Can anyone point to the words of Jesus where He says: “Come guys, follow me and we’ll have so much fun, it will be so awesome, you will love it. And, of course, everyone will love you.” Show me where it is written! Nowhere.

But let us be reminded about what Jesus really said: “Behold, I am sending you out as sheep in the midst of wolves…” (Mat 10:16) “…and you will be hated by all for my name’s sake. But the one who endures to the end will be saved.” (Mat 10:22)

“They will deliver you up to tribulation and put you to death, and you will be hated by all nations for my name’s sake. […] And many false prophets will arise and lead many astray. […] But the one who endures to the end will be saved.” (Mat 24:9-13)

“If anyone would come after me, let him deny himself and take up his cross and follow me. For whoever would save his life will lose it, but whoever loses his life for my sake and the gospel’s will save it.” (Mar 8:34-36)

“If the world hates you, know that it has hated me before it hated you. If you were of the world, the world would love you as its own; but because you are not of the world, but I chose you out of the world, therefore the world hates you.” (John 15:18-19)

Isn’t that awesome, and so much fun? Doesn’t it make us feel great about ourselves? Whatever harsh it sounds to us, at least this is what Jesus has called us to do and this is what following Him entails.

Do you hear these hard words? If you hear them and you still want to follow this Lord and Savior then this is what He says to you: “My sheep hear my voice, and I know them, and they follow me. I give them eternal life, and they will never perish.”

There is one common theme in Jesus’ word which we just read. Yes, being Jesus’ disciples entails denying ourselves and following our Lord, and if we do so, it will lead to salvation and eternal life.

Jesus is, in fact, a triumphant Savior, at the end He triumphed over all His enemies. He is the One to whom all authority and power is given, in heaven and on earth. And His followers have received the most beautiful promises. However, the most important ones apply to the life to come.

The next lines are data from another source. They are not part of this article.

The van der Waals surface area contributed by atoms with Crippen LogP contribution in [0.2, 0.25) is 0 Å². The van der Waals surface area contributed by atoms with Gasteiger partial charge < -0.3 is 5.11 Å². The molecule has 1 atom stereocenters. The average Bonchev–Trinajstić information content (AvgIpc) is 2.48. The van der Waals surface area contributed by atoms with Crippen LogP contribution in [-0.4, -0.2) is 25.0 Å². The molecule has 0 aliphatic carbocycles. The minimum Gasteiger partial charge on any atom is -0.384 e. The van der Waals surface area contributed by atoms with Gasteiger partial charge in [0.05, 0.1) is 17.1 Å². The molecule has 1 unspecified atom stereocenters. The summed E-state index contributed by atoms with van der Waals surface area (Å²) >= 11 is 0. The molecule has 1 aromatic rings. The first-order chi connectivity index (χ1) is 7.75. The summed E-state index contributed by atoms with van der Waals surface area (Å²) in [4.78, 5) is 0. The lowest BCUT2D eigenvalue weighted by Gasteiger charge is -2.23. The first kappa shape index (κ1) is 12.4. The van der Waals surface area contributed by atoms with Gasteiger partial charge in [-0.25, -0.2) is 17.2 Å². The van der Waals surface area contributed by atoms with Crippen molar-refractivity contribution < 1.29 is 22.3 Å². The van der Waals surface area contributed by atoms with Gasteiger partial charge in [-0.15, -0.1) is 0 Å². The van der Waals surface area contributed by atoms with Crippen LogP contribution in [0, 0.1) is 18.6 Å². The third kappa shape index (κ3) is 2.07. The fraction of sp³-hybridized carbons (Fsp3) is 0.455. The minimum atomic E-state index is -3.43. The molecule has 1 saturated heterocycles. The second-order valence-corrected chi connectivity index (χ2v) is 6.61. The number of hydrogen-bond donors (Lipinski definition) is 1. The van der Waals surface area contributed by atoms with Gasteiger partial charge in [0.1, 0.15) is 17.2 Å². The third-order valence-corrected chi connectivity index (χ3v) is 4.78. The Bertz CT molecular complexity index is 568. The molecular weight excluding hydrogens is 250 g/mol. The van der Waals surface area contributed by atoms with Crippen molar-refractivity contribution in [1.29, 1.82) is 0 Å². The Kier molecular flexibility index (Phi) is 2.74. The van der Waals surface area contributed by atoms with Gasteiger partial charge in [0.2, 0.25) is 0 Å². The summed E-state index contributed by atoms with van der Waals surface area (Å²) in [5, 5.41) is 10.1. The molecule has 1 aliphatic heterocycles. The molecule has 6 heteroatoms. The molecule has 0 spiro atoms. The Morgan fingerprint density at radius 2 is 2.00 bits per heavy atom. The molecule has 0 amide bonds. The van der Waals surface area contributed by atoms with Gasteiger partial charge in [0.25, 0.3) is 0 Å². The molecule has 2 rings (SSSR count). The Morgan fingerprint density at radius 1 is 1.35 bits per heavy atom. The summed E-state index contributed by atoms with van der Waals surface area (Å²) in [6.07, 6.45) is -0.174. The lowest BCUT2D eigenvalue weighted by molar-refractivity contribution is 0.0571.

Let’s remember, what glory and fame did Jesus or His faithful disciples receive during their life? Sure, there were moments when people wanted to make Jesus a king, and so on, but He always rejected the glory of this world. He quietly withdrew when it happened.

And at the end, He willingly extended His arms to die on the cross. To die for those, who put Him to death. This is how our Lord was glorified by the world. “OK, that’s Jesus, we are not Him”, someone could object. Fine, let’s look at the twelve whom Jesus entrusted to bring the Gospel to all nations.

Peter, crucified upside down. Andrew, his brother, crucified. James, decapitated. Phillip, stoned. Bartholomeus – crucified. Thomas, stabbed till death. Matthew, beaten till death with axe. James, beaten till death. Matias, burned alive.

Why? Because the world hates the Gospel. The world hates the truth. And the truth is that this is fallen world, that we all are sinners, rebelling against our Creator, and the Almighty God will come to judge and restore His fallen creation and there is only one way out of eternal condemnation – through Jesus Christ. This is the message that the world hates.

The world rejects, ridicules and kills those who are sent to bring them forgiveness and life. The world hates those who speak the truth. This is why following Jesus is not about fun and awesomeness as the world understands it.

The Church’s history keeps records of how many faithful Christians were murdered during the first few centuries. Think about our own, Martin Luther, his whole life he was declared to be a person outside of law, anyone could take his life unpunished.

And, of course, then we have the 20th century. The most bloody century in the Church’s history. Millions and millions Christians murdered. The same story continues today. Not here, not yet at least. But faithful Christians are murdered every day, because they fear and love and trust God more than the world.